It was difficult sometimes when both girls were red in the face and vibrating with infant rage.
“I wish I knew what they wanted,” he said one night, holding the twins as his wife came in with the bottles, both properly warmed this time.
“Take a wild guess!” the little girls cried out. “We want those bottles!”
“I think they’re making themselves quite clear,” their mother said, and she laughed. Though sometimes they unnerved Sally, too, chattering away in nonsense syllables as if it were a real language. (7)
It is a real language, though the twins are tiny babies, and even at that age they’re like wise little aliens observing the adults in their world. It’s not only their mother who finds them unnerving; Uncle Don is a psychiatrist, but the girls run rings around him:
That morning the girls had stood in front of him, side by side, while he read the Sunday paper, and stared.
“What is wrong with these two?” said Uncle Don, who never addressed them directly.
“Don, really,” said Sally. “Is that how you talk to your patients?”
The girls began to sway together to the left, then the right, then again to the left.
“Jesus, what are they doing now?”
“Swaying,” Laurel said.
“From side to side,” Daphne added.
Their parents burst out laughing but Uncle Don left the room. (11)
Cathleen Schine does these scenes of family life so well. They’re funny of course, but not just funny. They have their roots in something we all recognise, that peculiar dance of personalities that makes up each family. And she does something very clever in morphing the girls’ twin language into an obsession with language in general, with the meanings of words and the ways they’re used, with all the funny and strange quirks we take for granted. Language puts them together in a world apart, but as they grow older it begins to take them in different directions. As a copy editor and expert on usage Daphne becomes a guardian of language as she thinks it ought to be; Laurel begins to write “poems of appropriation”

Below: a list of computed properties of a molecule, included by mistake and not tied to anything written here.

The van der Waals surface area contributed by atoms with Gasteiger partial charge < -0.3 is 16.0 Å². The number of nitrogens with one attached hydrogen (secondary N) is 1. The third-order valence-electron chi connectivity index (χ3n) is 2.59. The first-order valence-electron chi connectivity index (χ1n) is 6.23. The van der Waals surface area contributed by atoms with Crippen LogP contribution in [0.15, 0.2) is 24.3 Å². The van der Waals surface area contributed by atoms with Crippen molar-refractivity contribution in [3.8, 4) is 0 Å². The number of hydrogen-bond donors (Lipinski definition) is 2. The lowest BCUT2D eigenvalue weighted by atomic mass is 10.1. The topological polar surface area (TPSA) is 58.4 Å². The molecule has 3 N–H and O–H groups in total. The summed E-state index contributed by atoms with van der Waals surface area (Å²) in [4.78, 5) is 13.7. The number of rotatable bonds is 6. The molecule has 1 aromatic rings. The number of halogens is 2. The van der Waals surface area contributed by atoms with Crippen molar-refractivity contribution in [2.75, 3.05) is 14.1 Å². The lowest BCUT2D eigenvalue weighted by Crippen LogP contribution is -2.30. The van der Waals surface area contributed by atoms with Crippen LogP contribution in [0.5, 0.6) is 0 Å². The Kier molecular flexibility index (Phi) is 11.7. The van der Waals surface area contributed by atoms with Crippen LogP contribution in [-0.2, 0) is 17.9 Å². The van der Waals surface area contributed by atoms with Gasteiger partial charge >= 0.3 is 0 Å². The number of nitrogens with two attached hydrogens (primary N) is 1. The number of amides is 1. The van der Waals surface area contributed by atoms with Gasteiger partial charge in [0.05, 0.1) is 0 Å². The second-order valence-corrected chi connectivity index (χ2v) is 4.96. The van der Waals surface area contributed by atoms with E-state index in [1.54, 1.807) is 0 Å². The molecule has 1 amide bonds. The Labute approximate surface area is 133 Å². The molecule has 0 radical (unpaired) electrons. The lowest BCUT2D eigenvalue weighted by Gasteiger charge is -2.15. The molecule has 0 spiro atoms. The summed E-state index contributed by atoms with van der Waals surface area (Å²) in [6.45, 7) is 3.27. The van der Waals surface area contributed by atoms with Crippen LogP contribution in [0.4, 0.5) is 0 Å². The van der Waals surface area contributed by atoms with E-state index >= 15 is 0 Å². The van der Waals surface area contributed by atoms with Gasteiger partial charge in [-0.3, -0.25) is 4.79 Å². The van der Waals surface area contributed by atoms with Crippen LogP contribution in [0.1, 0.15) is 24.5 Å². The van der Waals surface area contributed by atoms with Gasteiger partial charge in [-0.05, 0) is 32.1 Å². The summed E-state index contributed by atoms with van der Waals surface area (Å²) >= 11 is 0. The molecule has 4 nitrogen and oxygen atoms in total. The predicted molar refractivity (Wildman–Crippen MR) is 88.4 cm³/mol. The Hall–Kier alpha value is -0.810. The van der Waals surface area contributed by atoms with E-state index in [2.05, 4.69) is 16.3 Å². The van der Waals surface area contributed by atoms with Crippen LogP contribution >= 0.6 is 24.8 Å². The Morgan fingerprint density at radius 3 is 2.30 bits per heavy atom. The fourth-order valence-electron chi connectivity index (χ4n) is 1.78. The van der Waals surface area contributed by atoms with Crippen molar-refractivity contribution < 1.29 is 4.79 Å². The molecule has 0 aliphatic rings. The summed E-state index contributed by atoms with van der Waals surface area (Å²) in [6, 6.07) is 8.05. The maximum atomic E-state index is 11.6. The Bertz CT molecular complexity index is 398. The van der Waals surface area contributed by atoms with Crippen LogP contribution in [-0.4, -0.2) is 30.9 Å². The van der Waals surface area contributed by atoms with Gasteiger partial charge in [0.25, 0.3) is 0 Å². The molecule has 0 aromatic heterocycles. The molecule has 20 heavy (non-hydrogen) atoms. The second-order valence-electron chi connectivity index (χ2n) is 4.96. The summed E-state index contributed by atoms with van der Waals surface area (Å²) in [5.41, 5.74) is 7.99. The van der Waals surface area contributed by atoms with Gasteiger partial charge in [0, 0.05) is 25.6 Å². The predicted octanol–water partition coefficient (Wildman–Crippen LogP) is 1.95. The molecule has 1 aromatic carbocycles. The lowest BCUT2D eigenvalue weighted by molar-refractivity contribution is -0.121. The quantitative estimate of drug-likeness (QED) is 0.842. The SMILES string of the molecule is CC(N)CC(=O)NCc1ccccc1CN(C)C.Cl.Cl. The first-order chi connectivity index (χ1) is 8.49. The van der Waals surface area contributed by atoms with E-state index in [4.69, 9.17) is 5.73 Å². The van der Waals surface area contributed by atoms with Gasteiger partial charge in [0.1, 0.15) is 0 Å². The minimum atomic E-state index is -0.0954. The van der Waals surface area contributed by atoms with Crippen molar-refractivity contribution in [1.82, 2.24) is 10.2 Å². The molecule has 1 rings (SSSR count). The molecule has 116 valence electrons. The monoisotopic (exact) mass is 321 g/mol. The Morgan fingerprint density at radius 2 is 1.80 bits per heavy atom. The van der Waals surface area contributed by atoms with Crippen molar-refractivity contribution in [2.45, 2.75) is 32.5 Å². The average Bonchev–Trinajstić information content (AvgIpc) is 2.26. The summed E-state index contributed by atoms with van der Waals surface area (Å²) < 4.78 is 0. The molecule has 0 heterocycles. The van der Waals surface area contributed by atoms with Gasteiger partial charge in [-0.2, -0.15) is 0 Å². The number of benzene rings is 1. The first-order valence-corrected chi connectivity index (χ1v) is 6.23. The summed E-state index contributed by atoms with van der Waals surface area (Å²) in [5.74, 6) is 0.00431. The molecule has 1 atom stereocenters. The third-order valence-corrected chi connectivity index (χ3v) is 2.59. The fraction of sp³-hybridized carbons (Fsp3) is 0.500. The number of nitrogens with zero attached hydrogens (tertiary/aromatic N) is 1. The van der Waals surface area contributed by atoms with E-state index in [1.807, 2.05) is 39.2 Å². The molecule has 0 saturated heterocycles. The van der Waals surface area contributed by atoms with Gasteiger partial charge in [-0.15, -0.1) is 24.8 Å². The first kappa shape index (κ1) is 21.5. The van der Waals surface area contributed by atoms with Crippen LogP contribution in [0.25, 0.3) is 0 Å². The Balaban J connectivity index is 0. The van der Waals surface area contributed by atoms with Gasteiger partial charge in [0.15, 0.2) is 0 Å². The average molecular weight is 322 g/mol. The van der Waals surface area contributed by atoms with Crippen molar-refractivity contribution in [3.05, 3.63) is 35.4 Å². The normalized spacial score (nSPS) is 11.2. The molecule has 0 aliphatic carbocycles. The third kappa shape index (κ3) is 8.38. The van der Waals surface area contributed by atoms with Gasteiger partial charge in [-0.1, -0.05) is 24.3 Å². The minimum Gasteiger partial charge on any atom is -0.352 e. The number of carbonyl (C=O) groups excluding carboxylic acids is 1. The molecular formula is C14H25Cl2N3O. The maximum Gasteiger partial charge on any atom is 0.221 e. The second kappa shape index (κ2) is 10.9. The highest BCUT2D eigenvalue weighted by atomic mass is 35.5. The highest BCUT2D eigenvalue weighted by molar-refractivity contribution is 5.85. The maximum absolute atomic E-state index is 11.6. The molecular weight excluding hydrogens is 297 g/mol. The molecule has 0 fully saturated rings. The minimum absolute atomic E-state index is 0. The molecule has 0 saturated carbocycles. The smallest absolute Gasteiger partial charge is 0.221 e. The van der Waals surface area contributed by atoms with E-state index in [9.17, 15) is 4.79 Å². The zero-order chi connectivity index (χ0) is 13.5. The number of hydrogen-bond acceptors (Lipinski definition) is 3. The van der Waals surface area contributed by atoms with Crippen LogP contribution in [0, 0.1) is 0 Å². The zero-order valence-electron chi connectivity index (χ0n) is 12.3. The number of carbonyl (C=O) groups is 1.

in the phrases of mothers and daughters and sons and widows and wives, phrases that improbably survive, like lines of Sappho, from letters collected by the Department of War (212)
They approach language differently because of who they are, but that makes them even more who they are, and further apart. It’s “a love letter to sibling rivalry and the English language” Schine herself says, but it’s also a clever allegory about what holds families together even as siblings take different paths in life, even as they insist on their separateness.
I did have a faint feeling that maybe it was all a bit too neat – identical twins to underline that unity/separateness theme – but that’s a minor quibble. Cathleen Schine is well worth your time.